Road funding, marijuana dispensaries big issues in Clinton Township for 2019

By: Nick Mordowanec | Fraser - Clinton Township Chronicle | Published January 7, 2019

File photo


CLINTON TOWNSHIP — The year 2019 might look similar to 2018, as officials in Clinton Township will likely again grapple with two major initiatives: road rehabilitation and “opting in” to marijuana dispensaries.

That’s the prognostication being wagered by Clinton Township Supervisor Bob Cannon, who said in late December that he expects to elaborate further during his annual State of the Township address this month.

He said some of his colleagues’ plans to pressure state lawmakers regarding a proper local cut of road funding is “not gonna happen.” He intends to continue to demonstrate how the county — which is responsible for road-related efforts in the township, due to Act 51 — can work with the township to further improve infrastructure.

“That’s my whole reason to do projects with the county,” he said. “We have more control when there’s more money in the pot.”

In the August election, 11,455 residents — or 54.3 percent of voters — voted against a road proposition.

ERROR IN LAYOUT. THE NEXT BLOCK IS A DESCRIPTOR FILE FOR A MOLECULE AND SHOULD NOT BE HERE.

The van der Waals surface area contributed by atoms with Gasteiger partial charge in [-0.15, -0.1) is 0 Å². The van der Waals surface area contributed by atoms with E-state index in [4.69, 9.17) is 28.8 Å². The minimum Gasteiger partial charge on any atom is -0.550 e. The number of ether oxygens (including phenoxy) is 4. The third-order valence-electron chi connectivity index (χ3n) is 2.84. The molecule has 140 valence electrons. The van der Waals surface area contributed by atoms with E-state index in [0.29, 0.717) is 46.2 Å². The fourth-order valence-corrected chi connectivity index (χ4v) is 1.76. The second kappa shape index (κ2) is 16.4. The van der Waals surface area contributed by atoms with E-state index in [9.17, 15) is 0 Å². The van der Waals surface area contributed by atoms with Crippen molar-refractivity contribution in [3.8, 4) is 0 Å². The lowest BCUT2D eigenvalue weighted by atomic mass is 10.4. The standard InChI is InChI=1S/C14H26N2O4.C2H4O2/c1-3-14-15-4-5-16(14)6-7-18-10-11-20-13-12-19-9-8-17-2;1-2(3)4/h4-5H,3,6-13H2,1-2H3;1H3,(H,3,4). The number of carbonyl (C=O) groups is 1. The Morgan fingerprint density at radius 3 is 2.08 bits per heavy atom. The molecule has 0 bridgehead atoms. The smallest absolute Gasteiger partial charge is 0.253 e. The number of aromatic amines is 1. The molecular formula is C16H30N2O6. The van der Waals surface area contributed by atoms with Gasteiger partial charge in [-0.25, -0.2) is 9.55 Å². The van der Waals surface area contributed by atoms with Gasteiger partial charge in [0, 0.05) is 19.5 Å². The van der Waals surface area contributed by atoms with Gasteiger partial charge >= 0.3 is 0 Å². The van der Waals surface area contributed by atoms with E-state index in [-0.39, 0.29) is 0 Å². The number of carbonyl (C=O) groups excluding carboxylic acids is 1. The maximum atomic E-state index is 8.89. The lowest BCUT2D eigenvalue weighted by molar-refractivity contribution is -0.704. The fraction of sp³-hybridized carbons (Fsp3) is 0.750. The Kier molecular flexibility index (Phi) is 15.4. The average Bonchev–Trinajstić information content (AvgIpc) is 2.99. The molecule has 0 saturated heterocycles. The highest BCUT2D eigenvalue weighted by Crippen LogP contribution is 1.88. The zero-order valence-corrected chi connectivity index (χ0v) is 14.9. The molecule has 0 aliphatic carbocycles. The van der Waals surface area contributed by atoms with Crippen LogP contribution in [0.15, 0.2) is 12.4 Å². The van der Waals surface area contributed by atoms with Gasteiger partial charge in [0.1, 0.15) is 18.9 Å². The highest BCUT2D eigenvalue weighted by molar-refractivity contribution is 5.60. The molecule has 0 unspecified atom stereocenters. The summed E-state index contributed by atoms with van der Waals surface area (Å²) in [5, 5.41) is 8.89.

If approved, the millage would have generated approximately $5.6 million annually.

Township Treasurer Paul Gieleghem said the board was split over the road millage.

Roads are “absolutely” the biggest issue for constituents, he said, adding that it’s a problem that runs in cycles, but gains notice in periods of physical peril — such as during the winter aftermath, when roads tend to have taken a beating and people feel it in their vehicles.

He said the county and state need to recognize that not all communities are the same, including Clinton Township. He said that while road condition studies are a pragmatic approach, applying financial burdens to residents for road fixes is a lack of a good return from Lansing.

Redevelopment comes first, he emphasized, rather than building further out.

“We have a structural funding problem created by Lansing,” he said. “They do not allocate a fair return of the transportation dollars that we send up there. The funding formula was created prior to the opening of Mackinac Bridge, and hasn’t significantly changed.”


A wait-and-see for marijuana
This past November, 55.89 percent — or 2.35 million Michiganders — approved Proposal 1, which initiated law to authorize use and cultivation of marijuana for individuals 21 and older. In Macomb County, 54.9 percent of registered voters approved the measure, and in Clinton Township, the proposal was approved by more than 4,000 votes.

Cannon believes “opting in” would likely encompass both medical and recreational marijuana, adding that arguments made on behalf of youths, and not having dispensaries on every corner, is a viable one.

“To allow every corner to have a dispensary doesn’t keep kids safe,” he said. “With tobacco, vaping and alcohol, it’s just one more item to add to the list.”